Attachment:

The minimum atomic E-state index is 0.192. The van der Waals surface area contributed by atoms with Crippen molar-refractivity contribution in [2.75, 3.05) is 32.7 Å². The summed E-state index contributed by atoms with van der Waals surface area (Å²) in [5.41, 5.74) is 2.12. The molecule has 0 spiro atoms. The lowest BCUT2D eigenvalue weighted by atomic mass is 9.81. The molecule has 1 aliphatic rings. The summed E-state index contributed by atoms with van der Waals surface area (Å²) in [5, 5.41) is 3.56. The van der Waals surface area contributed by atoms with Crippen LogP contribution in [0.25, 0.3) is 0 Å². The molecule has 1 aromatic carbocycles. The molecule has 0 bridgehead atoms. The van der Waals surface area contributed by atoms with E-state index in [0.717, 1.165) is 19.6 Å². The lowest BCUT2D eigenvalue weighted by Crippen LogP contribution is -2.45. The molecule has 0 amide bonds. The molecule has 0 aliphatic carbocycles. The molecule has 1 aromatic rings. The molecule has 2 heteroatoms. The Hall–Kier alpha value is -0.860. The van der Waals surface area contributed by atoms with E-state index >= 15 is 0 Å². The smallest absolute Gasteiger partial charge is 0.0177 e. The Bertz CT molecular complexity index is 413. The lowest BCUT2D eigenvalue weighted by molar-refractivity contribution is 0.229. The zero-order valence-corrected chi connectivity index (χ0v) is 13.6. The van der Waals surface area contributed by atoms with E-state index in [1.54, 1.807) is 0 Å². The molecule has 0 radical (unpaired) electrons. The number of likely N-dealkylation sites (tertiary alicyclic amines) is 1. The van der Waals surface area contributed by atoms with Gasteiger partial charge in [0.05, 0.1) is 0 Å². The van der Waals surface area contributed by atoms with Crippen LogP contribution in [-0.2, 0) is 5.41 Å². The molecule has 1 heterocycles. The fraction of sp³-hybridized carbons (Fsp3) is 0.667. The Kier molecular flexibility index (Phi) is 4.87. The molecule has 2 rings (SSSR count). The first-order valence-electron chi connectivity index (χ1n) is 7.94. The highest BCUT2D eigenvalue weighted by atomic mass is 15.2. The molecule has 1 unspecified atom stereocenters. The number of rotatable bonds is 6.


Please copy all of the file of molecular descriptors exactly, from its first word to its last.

The minimum atomic E-state index is 0.192. The van der Waals surface area contributed by atoms with Crippen molar-refractivity contribution in [2.75, 3.05) is 32.7 Å². The summed E-state index contributed by atoms with van der Waals surface area (Å²) in [5.41, 5.74) is 2.12. The molecule has 0 spiro atoms. The lowest BCUT2D eigenvalue weighted by atomic mass is 9.81. The molecule has 1 aliphatic rings. The summed E-state index contributed by atoms with van der Waals surface area (Å²) in [5, 5.41) is 3.56. The van der Waals surface area contributed by atoms with Crippen LogP contribution in [0.25, 0.3) is 0 Å². The molecule has 1 aromatic carbocycles. The molecule has 0 bridgehead atoms. The van der Waals surface area contributed by atoms with E-state index in [0.717, 1.165) is 19.6 Å². The lowest BCUT2D eigenvalue weighted by Crippen LogP contribution is -2.45. The molecule has 0 amide bonds. The molecule has 0 aliphatic carbocycles. The molecule has 1 aromatic rings. The molecule has 2 heteroatoms. The Hall–Kier alpha value is -0.860. The van der Waals surface area contributed by atoms with E-state index >= 15 is 0 Å². The smallest absolute Gasteiger partial charge is 0.0177 e. The Bertz CT molecular complexity index is 413. The lowest BCUT2D eigenvalue weighted by molar-refractivity contribution is 0.229. The zero-order valence-corrected chi connectivity index (χ0v) is 13.6. The van der Waals surface area contributed by atoms with E-state index in [1.54, 1.807) is 0 Å². The molecule has 0 radical (unpaired) electrons. The number of likely N-dealkylation sites (tertiary alicyclic amines) is 1. The van der Waals surface area contributed by atoms with Gasteiger partial charge in [0.05, 0.1) is 0 Å². The van der Waals surface area contributed by atoms with Crippen LogP contribution in [-0.2, 0) is 5.41 Å². The molecule has 1 heterocycles. The fraction of sp³-hybridized carbons (Fsp3) is 0.667. The Kier molecular flexibility index (Phi) is 4.87. The molecule has 2 rings (SSSR count). The first-order valence-electron chi connectivity index (χ1n) is 7.94. The highest BCUT2D eigenvalue weighted by atomic mass is 15.2. The molecule has 1 unspecified atom stereocenters. The number of rotatable bonds is 6.